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High-Pressure/High-Temperature BOP Equipment Becoming a Reality

Trent Jacobs, JPT Technology Writer

The offshore industry has taken another step toward opening up new deepwater frontiers to exploration with Maersk Drilling ordering the first 20,000-psi blowout preventer (BOP) made by GE Oil and Gas. The BOP is expected to be delivered in the first half of 2018 and is part of a multiyear collaboration between Maersk and BP to design a new generation of offshore drilling rigs for deepwater basins dubbed “20K Rigs.”

The ultimate goal is to enable the development of high-pressure/high-temperature reservoirs with pressures up to 20,000 psi and temperatures as high as 350°F. The technical limit of the highest-rated BOPs in operation today is 15,000 psi and 250°F. BP believes that with the 20,000-psi BOPs, and other technologies in development, it will be able to develop fields that may add an additional 10 billion to 20 billion BOE across its portfolio.

“GE’s new deepwater BOP system is a key part of Maersk and BP’s strategy to safely expand offshore field development into previously unexplored areas,” said Claus Hemmingsen, chief executive officer (CEO) of Maersk Drilling. “With its redesigned components, GE’s new BOP technology addresses the needs of drilling companies for BOPs that efficiently operate at extremely high pressures.”

GE is designing, testing, and building the 20,000-psi BOP and risers at its Houston Technology Center in Texas. However, the company said it is drawing on expertise from its global base of experts. The BOP will be rated for depths down to 12,500 ft and features upgraded rams designed for the higher pressures and extreme temperatures. It will also come installed with GE’s latest BOP control system and newly unveiled BOP monitoring and advisement software.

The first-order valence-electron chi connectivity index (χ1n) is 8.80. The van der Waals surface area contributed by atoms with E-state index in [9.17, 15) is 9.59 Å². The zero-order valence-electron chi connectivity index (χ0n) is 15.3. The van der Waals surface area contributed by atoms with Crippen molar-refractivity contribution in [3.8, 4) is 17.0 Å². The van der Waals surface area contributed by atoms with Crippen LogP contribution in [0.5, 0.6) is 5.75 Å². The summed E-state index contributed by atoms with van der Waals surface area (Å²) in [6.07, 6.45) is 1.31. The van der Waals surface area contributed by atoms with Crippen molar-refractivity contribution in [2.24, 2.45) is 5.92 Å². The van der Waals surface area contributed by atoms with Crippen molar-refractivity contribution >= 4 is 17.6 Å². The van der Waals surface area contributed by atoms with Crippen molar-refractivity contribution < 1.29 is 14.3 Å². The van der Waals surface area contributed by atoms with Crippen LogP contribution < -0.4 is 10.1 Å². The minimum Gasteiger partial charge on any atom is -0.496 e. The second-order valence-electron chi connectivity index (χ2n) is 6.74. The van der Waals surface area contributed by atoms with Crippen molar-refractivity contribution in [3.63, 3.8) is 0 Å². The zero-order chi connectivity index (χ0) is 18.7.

“The 20,000-psi drilling system being developed will include a number of new real-time monitoring and condition-based maintenance technologies aimed at improving uptime by reducing unplanned maintenance,” said Andrew Way, president and CEO of the drilling and surface business at GE Oil and Gas. “From higher-performance mechanicals to real-time monitoring and condition-based maintenance systems, this next-generation system can make accessible new offshore drilling ­frontiers.”


Refracturing Success Demands a Better Understanding of Past Failures

Stephen Rassenfoss, JPT Emerging Technology Senior Editor

Refracturing older unconventional wells is likely to reward those willing to investigate the reasons why production declines and what can be done to restore it, according to George King, distinguished engineering adviser at Apache Corp.

King talked about what has been learned from refracturing wells, and why companies need to invest in answering the questions that remain unanswered in this young branch of the exploration and production (E&P) business. “We are going to have to look for better ways of fracturing initially and refracturing these wells,” he said during a webcast, which can be found under online events at SPE.org.

The immediate reward would be finding the best method for identifying wells apt to respond to treatment and developing cost-effective techniques to deliver it. Longer term, what is learned from the shortcoming of old wells can be used to improve the performance of new wells.